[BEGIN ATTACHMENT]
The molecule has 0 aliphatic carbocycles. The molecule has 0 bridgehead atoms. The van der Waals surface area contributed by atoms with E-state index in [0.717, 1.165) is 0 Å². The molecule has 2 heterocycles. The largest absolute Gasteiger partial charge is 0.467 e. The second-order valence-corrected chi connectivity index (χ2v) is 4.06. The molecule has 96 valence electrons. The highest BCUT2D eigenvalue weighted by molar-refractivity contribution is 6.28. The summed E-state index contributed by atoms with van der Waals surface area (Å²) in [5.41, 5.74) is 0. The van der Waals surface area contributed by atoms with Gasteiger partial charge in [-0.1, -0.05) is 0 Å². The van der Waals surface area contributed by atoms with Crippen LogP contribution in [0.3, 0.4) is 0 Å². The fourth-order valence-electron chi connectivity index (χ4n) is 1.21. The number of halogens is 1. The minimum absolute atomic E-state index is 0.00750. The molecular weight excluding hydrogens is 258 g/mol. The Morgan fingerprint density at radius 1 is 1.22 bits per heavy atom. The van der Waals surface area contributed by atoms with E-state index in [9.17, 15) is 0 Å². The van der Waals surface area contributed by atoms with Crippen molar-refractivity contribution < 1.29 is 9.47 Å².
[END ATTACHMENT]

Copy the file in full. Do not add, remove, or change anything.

The molecule has 0 aliphatic carbocycles. The molecule has 0 bridgehead atoms. The van der Waals surface area contributed by atoms with E-state index in [0.717, 1.165) is 0 Å². The molecule has 2 heterocycles. The largest absolute Gasteiger partial charge is 0.467 e. The second-order valence-corrected chi connectivity index (χ2v) is 4.06. The molecule has 96 valence electrons. The highest BCUT2D eigenvalue weighted by molar-refractivity contribution is 6.28. The summed E-state index contributed by atoms with van der Waals surface area (Å²) in [5.41, 5.74) is 0. The van der Waals surface area contributed by atoms with Gasteiger partial charge in [-0.1, -0.05) is 0 Å². The van der Waals surface area contributed by atoms with Crippen LogP contribution in [0.3, 0.4) is 0 Å². The fourth-order valence-electron chi connectivity index (χ4n) is 1.21. The number of halogens is 1. The minimum absolute atomic E-state index is 0.00750. The molecular weight excluding hydrogens is 258 g/mol. The Morgan fingerprint density at radius 1 is 1.22 bits per heavy atom. The van der Waals surface area contributed by atoms with E-state index in [9.17, 15) is 0 Å². The van der Waals surface area contributed by atoms with Crippen molar-refractivity contribution < 1.29 is 9.47 Å².